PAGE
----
I have a grand piano at home, and I started to fiddle around, blowing dust off my old piano-playing skills. I felt like I was fifteen years old again, at the time before Bel Canto, when it was only me and the piano and no Yamaha synths and BBC computers. It was also thrilling to work in a reverse order: normally I compose the melody and then write the lyrics. Now, I had the poems in front of me and had to find the melody. It was with great joy I started to compose, and I often skipped nice melodies and vocal ornamentations if they dominated too much.
The lyrics had to come first, they had to be true. I tried to recreate the subjects of the poems in melodies. For “Circulating Light,” I envisioned the northern lights, Aurora Borealis, and tried to capture that in my piano playing. “Waiting for a Boat” had originally a completely different melody, which I threw away, simply because the melody dominated the words too much; it was too much of me in there. Also the poems are of great importance, because they tell about a whole culture that is about to vanish, like that of the old fisherman in “Fisherman's Blues.” Today, we use nature merely as entertainment, but we hardly know how to live from it or with it anymore.
3. The album is filled with so many exquisite moments I hardly know where to begin. One stunning moment arrives halfway through the sumptuous “Come Summer's Wind” when you let the last word of the title slowly coil upwards. Did “Come Summer's Wind” come to you fully formed or was it something that developed gradually, and how did you arrive at that aforementioned masterstroke?
Oh yes, the famous coil. I improvised it quite early along the process; it was already there on the demo. I grew up listening to records by Olivia Newton John, those early ‘70s albums, long before Grease. Olivia taught me all about composing vocal harmonies. I even tried to copy her style on the backing vocals in the choruses on “Come Summer's Wind.” When I composed this song, it was summer, and I was drawn back to the summers when I was a little girl, listening to her albums, daydreaming, thinking I might become a singer like her one day, with that soft, velvety, high-pitched voice. And then I started to sing in a children's choir and they put me in the low bass section!
4. On an album filled with inspired choices, the decision to include the Maori group singing kapa haka songs in “Ocean's Organ” stands out as an especially memorable one. What prompted you to include them on the song?
Via the publisher for the Rocks & Straws poems in London, I got in contact with a Maori who was representing many kapa haka groups in Auckland. I told him that I was going to New Zealand and Australia with Röyksopp on the Big Day Out festival and that I wanted to record a kapa haka for one of my new songs. It's still a miracle how that whole session came through! I just had this idea in my head, and the next thing you know, I was in Auckland recording these people singing. At that time I didn´t have a clue how I would incorporate the kapa haka in the song. All I gave the singers was the beat and the fundamental note as a big pad. I told them it was a song about the ocean, and they started chanting to the beat and the tone. Later on, when I got home, I found a way to incorporate it. It just needed that human touch, the voices in the sea; everybody has a connection to the ocean, it's universal. The whole session, which took a few hours, occurred after a Röyksopp rehearsal, which meant that I just made it back in time for the lobby call and the festival concert. The guys hadn't even noticed I was gone! I was in New Zealand for two days and brought a treasure back home with me!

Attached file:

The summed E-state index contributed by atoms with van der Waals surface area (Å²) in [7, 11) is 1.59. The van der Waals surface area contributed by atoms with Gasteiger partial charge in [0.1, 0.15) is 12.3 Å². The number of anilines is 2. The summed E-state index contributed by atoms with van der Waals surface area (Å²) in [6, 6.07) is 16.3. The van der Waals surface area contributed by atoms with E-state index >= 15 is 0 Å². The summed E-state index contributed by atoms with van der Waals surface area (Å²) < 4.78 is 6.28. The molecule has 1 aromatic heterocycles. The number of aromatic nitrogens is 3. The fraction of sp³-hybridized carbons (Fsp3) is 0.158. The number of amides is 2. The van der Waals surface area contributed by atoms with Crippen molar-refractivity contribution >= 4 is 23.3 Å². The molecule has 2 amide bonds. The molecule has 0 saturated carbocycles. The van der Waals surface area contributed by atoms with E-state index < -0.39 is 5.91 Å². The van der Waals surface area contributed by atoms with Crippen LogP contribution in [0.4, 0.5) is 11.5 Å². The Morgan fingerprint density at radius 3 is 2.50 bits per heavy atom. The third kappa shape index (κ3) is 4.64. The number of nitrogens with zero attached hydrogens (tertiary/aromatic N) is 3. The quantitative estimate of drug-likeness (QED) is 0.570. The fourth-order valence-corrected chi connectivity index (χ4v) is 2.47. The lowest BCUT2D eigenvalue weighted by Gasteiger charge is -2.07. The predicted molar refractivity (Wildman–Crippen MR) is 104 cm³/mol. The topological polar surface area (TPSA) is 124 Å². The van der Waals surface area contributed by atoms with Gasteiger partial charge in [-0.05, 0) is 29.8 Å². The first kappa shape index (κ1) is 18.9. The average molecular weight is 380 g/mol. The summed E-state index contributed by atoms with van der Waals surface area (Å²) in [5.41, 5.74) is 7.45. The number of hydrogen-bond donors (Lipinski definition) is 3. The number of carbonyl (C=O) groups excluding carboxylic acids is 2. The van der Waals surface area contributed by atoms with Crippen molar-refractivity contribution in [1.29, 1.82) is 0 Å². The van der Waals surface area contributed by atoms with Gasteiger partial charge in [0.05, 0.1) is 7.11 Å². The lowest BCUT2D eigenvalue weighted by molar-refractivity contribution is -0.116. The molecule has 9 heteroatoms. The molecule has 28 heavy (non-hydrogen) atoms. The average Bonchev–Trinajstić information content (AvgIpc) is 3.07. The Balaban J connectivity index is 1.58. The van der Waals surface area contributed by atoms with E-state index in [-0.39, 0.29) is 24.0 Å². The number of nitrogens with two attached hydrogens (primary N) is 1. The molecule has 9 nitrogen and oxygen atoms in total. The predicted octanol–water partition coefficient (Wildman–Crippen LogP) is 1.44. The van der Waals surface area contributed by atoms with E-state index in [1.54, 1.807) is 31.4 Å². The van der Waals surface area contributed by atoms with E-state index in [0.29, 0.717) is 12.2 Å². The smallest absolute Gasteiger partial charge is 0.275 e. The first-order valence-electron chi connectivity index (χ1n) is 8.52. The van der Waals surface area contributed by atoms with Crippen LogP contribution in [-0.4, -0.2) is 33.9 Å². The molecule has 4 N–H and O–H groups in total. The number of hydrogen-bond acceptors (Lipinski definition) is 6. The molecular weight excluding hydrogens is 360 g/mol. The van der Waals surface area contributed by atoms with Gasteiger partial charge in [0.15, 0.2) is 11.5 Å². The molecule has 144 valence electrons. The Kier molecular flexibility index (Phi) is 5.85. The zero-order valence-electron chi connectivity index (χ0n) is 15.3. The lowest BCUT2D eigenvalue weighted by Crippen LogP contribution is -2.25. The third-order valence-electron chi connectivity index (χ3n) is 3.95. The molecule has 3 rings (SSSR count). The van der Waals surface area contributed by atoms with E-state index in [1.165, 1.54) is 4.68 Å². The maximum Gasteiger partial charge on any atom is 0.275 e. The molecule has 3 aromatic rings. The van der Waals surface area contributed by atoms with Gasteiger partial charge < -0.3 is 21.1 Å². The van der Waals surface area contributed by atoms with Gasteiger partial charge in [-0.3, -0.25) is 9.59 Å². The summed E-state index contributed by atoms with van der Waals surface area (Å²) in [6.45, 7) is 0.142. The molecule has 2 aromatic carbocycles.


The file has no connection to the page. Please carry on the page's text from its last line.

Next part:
5. Songs such as "Alone," “Fisherman's Blues,” and “Seagull's Melody” indicate that your singing has never been better. How have you been able to sustain the quality of your voice over so many decades? Finally, as Rocks & Straws is such a special album, I'm wondering what it felt like for you to listen back to it upon completion. What is the experience like for you of hearing such magnificent songs the first time in their finished form?
Well, I always sing, and I take singing lessons now and then. Again, years with touring, theatre plays with singing roles and also working at home, practicing by the piano, singing every day is a good way to maintain the voice. Before, when I lived in Oslo, I gradually stopped singing on a daily basis. Everything is so crammed in the city. But now I live in a house by the forest and can make as much noise as I want! I also go for walks in the mountains just to sing out loud and holler. It's so liberating!It was really hard to get a final closure on the mixes; the songs had been with me for quite a long time. But somehow you feel it when the time to say goodbye to your song is there. It's always a bit melancholic, it's like sending your children out into the world. Some of the songs you're sure will make it while others still worry you a bit. But in that moment the mix is done, the songs do not belong to me anymore. I have done my job nurturing them and raising them. It really feels like that! They belong to the world now.